The outbreak of the coronavirus is a very critical time in my life. As an individual who constantly engages with history on a daily basis (as a history teacher and a student), for some strange reason, at a certain point, I allowed myself to believe that writing this piece would be easy because it is a reflective paper that relies on me retelling details of my lived experiences. However, I have learnt that, that is not the case. A reflective paper is so much more than that - it requires one to get in touch with oneself, to look inwards and to relive each moment of an experience. Furthermore, that requires one to get in touch with the emotions and thoughts associated with that particular experience.

I believe the above-mentioned inner work has not been done though, because I and many other educators have had no alternative but to adapt to a "new normal" and as such we have not had a chance to really pay attention to different aspects of our well-being; specifically, our mental and emotional well-being. Hence, I have taken the opportunity to write this piece as a chance not only to reflect on teaching and learning history during the coronavirus pandemic but also as an opportunity to really acknowledge the knock-on effects of the pandemic on me, to move forward and to develop strategies to enhance my level of resilience to ensure so that in future I "don't just survive but I thrive". The coronavirus pandemic has created a new direction for the major subject of my academic studies and for my career interests.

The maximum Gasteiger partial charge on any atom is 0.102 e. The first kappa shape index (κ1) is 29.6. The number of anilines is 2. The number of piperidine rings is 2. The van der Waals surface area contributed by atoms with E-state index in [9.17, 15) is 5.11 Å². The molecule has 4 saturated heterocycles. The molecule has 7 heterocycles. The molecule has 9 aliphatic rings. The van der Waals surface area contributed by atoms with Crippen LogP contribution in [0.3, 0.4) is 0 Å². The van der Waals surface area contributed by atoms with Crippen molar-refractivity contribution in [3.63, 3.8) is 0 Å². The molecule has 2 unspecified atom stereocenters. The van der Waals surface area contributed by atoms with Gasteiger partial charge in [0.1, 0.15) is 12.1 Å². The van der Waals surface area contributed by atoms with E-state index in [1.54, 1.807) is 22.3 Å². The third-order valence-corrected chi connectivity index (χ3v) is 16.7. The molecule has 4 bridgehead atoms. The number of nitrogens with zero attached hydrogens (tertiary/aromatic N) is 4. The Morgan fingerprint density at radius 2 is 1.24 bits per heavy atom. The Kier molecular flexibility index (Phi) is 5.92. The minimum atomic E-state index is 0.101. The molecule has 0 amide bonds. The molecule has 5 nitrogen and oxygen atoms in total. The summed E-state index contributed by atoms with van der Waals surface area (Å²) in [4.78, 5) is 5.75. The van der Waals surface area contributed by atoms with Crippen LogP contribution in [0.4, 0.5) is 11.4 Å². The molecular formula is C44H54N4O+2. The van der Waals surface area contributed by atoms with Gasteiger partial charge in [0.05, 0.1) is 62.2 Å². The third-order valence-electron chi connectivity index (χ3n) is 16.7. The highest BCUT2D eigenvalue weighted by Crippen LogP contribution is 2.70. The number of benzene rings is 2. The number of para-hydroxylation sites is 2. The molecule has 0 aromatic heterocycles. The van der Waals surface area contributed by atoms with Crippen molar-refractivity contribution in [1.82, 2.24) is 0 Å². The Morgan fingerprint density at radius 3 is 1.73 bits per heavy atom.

The outbreak of the COVID-19 pandemic has not withered the passion I have for education and school history, rather it has made me want to re-cultivate it, and it has inspired me to understand that History is a very powerful subject - it is so much more than a dull recollection of past events. Learners learn it through interaction and engagement and that means that we now have to start innovating ways to make sure that learners can still engage with each other, because they can never learn through merely listening while a teacher lays out the content of a certain topic on an online classroom or platform.